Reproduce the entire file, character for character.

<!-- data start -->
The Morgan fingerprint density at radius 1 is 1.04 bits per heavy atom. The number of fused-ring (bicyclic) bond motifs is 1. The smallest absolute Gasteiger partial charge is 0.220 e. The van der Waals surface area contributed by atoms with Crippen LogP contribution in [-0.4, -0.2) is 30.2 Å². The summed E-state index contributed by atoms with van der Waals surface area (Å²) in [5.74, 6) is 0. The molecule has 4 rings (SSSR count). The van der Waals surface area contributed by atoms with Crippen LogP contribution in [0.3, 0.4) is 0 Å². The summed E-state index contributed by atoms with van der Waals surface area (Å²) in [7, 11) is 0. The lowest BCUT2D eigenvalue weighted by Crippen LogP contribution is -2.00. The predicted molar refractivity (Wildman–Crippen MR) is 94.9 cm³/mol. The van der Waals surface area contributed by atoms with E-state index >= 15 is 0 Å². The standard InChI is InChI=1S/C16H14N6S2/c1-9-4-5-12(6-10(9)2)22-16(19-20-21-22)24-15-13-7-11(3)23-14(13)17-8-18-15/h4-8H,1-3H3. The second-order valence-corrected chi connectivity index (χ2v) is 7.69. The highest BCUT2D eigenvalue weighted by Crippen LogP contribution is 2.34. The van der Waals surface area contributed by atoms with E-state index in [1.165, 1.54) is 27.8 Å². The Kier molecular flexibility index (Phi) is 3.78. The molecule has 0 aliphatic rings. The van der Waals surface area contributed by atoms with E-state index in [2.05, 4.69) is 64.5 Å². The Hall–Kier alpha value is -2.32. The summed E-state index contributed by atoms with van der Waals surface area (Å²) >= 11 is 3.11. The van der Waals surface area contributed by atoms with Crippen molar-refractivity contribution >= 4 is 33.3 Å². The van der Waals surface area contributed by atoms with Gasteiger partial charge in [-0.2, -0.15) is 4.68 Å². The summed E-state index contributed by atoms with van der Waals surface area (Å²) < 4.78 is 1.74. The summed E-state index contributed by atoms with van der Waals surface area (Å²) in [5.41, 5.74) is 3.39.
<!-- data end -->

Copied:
The Morgan fingerprint density at radius 1 is 1.04 bits per heavy atom. The number of fused-ring (bicyclic) bond motifs is 1. The smallest absolute Gasteiger partial charge is 0.220 e. The van der Waals surface area contributed by atoms with Crippen LogP contribution in [-0.4, -0.2) is 30.2 Å². The summed E-state index contributed by atoms with van der Waals surface area (Å²) in [5.74, 6) is 0. The molecule has 4 rings (SSSR count). The van der Waals surface area contributed by atoms with Crippen LogP contribution in [0.3, 0.4) is 0 Å². The summed E-state index contributed by atoms with van der Waals surface area (Å²) in [7, 11) is 0. The lowest BCUT2D eigenvalue weighted by Crippen LogP contribution is -2.00. The predicted molar refractivity (Wildman–Crippen MR) is 94.9 cm³/mol. The van der Waals surface area contributed by atoms with E-state index >= 15 is 0 Å². The standard InChI is InChI=1S/C16H14N6S2/c1-9-4-5-12(6-10(9)2)22-16(19-20-21-22)24-15-13-7-11(3)23-14(13)17-8-18-15/h4-8H,1-3H3. The second-order valence-corrected chi connectivity index (χ2v) is 7.69. The highest BCUT2D eigenvalue weighted by Crippen LogP contribution is 2.34. The van der Waals surface area contributed by atoms with E-state index in [1.165, 1.54) is 27.8 Å². The Kier molecular flexibility index (Phi) is 3.78. The molecule has 0 aliphatic rings. The van der Waals surface area contributed by atoms with E-state index in [2.05, 4.69) is 64.5 Å². The Hall–Kier alpha value is -2.32. The summed E-state index contributed by atoms with van der Waals surface area (Å²) >= 11 is 3.11. The van der Waals surface area contributed by atoms with Crippen molar-refractivity contribution >= 4 is 33.3 Å². The van der Waals surface area contributed by atoms with Gasteiger partial charge in [-0.2, -0.15) is 4.68 Å². The summed E-state index contributed by atoms with van der Waals surface area (Å²) < 4.78 is 1.74. The summed E-state index contributed by atoms with van der Waals surface area (Å²) in [5.41, 5.74) is 3.39.